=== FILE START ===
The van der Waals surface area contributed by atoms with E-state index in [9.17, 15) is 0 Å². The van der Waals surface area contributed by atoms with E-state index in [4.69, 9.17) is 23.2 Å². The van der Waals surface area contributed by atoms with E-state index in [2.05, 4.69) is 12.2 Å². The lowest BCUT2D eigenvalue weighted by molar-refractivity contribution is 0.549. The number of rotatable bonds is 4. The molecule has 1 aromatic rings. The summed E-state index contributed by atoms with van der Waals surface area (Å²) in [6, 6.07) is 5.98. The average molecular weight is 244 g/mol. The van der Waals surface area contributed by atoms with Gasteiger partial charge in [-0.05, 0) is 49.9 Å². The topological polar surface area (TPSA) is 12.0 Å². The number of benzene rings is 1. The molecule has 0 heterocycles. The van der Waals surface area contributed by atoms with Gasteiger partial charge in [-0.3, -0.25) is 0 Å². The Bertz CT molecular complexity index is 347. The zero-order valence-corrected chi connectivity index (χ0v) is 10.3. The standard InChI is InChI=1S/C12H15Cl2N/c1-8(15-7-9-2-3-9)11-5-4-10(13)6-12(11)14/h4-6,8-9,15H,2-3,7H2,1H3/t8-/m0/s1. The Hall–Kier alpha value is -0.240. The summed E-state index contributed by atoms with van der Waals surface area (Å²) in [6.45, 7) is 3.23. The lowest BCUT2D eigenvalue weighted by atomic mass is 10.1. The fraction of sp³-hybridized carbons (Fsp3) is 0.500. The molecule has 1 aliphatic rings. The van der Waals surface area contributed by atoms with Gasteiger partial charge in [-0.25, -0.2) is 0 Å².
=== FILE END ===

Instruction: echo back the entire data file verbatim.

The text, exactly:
The van der Waals surface area contributed by atoms with E-state index in [9.17, 15) is 0 Å². The van der Waals surface area contributed by atoms with E-state index in [4.69, 9.17) is 23.2 Å². The van der Waals surface area contributed by atoms with E-state index in [2.05, 4.69) is 12.2 Å². The lowest BCUT2D eigenvalue weighted by molar-refractivity contribution is 0.549. The number of rotatable bonds is 4. The molecule has 1 aromatic rings. The summed E-state index contributed by atoms with van der Waals surface area (Å²) in [6, 6.07) is 5.98. The average molecular weight is 244 g/mol. The van der Waals surface area contributed by atoms with Gasteiger partial charge in [-0.05, 0) is 49.9 Å². The topological polar surface area (TPSA) is 12.0 Å². The number of benzene rings is 1. The molecule has 0 heterocycles. The van der Waals surface area contributed by atoms with Gasteiger partial charge in [-0.3, -0.25) is 0 Å². The Bertz CT molecular complexity index is 347. The zero-order valence-corrected chi connectivity index (χ0v) is 10.3. The standard InChI is InChI=1S/C12H15Cl2N/c1-8(15-7-9-2-3-9)11-5-4-10(13)6-12(11)14/h4-6,8-9,15H,2-3,7H2,1H3/t8-/m0/s1. The Hall–Kier alpha value is -0.240. The summed E-state index contributed by atoms with van der Waals surface area (Å²) in [6.45, 7) is 3.23. The lowest BCUT2D eigenvalue weighted by atomic mass is 10.1. The fraction of sp³-hybridized carbons (Fsp3) is 0.500. The molecule has 1 aliphatic rings. The van der Waals surface area contributed by atoms with Gasteiger partial charge in [-0.25, -0.2) is 0 Å².